Ransomware cyberattack on the Colonial Pipeline in May brought a short-term disruption of gasoline supplies to the East Coast of the United States. Experts warned the assault has longer-term implications for the oil and gas industry, and for the nation’s critical infrastructure.
The 5,500-mile pipeline is a key U.S. energy link, normally supplying East Coast states with 45 percent of their fuel, according to Colonial officials. It went offline after a cyber-hacker group infiltrated the company’s servers and encrypted some of its data.
Following the attack, government agencies quickly vowed to strengthen the nation’s cybersecurity efforts. But the great majority of U.S. energy supply – more than three-quarters, by many estimates – is in the hands of private industry.
Bloomberg News Service reported the Colonial incident “reflects a historically lax cybersecurity culture in the oil and gas industry.”
It cited Brian Walker, a Dallas risk advisory executive, who estimated small energy companies spend about 0.25 percent of revenue on security, while big electric companies spend 0.75 percent and large tech companies and banks about 1.5 percent.
Who Is Responsible to Guard Against Cyberattack?
The U.S. Department of Energy’s CESER program, started in 2018, is so new that it doesn’t have its own Wikipedia page.
It might get one.
CESER stands for the Office of Cybersecurity, Energy Security and Emergency Response. Its mission includes safeguarding critical U.S. energy infrastructure against evolving cyber and physical threats.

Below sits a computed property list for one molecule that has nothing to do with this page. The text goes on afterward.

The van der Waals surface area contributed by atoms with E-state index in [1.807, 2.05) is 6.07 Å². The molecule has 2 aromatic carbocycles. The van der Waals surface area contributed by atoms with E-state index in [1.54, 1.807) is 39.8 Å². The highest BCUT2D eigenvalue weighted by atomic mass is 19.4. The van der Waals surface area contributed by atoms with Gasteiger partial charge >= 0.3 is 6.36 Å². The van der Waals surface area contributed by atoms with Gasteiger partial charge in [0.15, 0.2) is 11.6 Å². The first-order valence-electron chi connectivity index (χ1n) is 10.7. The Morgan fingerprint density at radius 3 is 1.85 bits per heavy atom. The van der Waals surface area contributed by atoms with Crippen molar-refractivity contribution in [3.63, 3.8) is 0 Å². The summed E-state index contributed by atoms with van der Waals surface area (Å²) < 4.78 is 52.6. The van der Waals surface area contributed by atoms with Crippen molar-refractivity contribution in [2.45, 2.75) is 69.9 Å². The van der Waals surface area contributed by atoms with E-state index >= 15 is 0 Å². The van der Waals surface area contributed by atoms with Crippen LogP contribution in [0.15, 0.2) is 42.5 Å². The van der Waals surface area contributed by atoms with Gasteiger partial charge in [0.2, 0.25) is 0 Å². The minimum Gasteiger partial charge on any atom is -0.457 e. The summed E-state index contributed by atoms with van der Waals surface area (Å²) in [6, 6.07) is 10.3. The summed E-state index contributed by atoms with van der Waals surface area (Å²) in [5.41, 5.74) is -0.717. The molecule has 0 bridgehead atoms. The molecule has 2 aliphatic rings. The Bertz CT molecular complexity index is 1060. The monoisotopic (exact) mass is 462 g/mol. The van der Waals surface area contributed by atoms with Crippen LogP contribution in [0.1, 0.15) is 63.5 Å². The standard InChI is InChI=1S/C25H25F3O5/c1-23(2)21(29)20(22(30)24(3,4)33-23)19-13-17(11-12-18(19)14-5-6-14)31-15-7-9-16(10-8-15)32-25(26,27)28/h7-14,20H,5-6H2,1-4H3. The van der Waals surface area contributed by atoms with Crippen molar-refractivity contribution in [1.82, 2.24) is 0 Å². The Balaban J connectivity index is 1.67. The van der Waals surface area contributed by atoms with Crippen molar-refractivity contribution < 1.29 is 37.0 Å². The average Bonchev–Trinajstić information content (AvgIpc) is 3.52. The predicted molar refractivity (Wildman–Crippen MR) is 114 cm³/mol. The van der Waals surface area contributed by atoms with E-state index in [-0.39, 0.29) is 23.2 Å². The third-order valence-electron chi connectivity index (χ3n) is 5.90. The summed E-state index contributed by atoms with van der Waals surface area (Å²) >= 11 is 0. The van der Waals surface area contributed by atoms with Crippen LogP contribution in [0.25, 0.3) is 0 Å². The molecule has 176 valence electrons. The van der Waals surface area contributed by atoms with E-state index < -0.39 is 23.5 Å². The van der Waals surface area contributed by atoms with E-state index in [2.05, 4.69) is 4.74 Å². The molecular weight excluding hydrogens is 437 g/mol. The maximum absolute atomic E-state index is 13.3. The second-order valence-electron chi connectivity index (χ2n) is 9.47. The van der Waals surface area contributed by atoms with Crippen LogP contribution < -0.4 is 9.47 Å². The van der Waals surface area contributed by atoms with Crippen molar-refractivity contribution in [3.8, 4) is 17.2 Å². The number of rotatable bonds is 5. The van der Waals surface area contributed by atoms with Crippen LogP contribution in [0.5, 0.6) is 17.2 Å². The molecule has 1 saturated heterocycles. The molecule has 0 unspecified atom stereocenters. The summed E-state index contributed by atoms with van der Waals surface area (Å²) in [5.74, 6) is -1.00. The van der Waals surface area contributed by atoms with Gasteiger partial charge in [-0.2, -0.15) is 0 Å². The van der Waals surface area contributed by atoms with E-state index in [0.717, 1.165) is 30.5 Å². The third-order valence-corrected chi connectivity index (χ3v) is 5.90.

The DOE office counsels and assists the energy industry along with the government’s principal cyber-protection arm, the Cybersecurity and Infrastructure Security Agency, a standalone federal agency operating under U.S. Department of Homeland Security oversight.
“Oil and gas is a part of one of the 16 critical infrastructure sectors identified by CISA, the energy sector. This (attack) has obviously had an impact and we need to do what we can to mitigate risk,” said cybersecurity expert Mauricio Papa.
Papa teaches at the University of Tulsa, where he is Brock associate professor in the Tandy School of Computer Science.
He said CISA regularly reaches out to industry and to individuals in the cybersecurity field to provide information and updates.
“In general, they’re in contact to provide advice and guidance. You would expect all these companies to have their own departments or offices in charge of cybersecurity,” he noted.
Counting on the Mercy of Criminals
Apparently, the successful Colonial Pipeline attack could have been worse, according to Papa, because the hackers encrypted data but did not corrupt or take control of operations software.
“You have IT (information technology) and OT (operations technology). Obviously, you have to be able to protect both. My understanding of the Colonial hack is that they did not get to the operational side. That would have made matters much worse,” he said.
“Once you have control of the OT side of the network, then risk increases substantially,” he added.
At the same time as the pipeline shutdown, the city government in Tulsa was clearing malware from its own computer systems. City officials said ransomware apparently infected the network in April, but did not identify a suspected source of the assault.
“Ransomware attacks now are pretty common. They seem to have worked for the bad guys. In the case of Colonial Pipeline, it seems to have been much more of an organized group,” Papa said.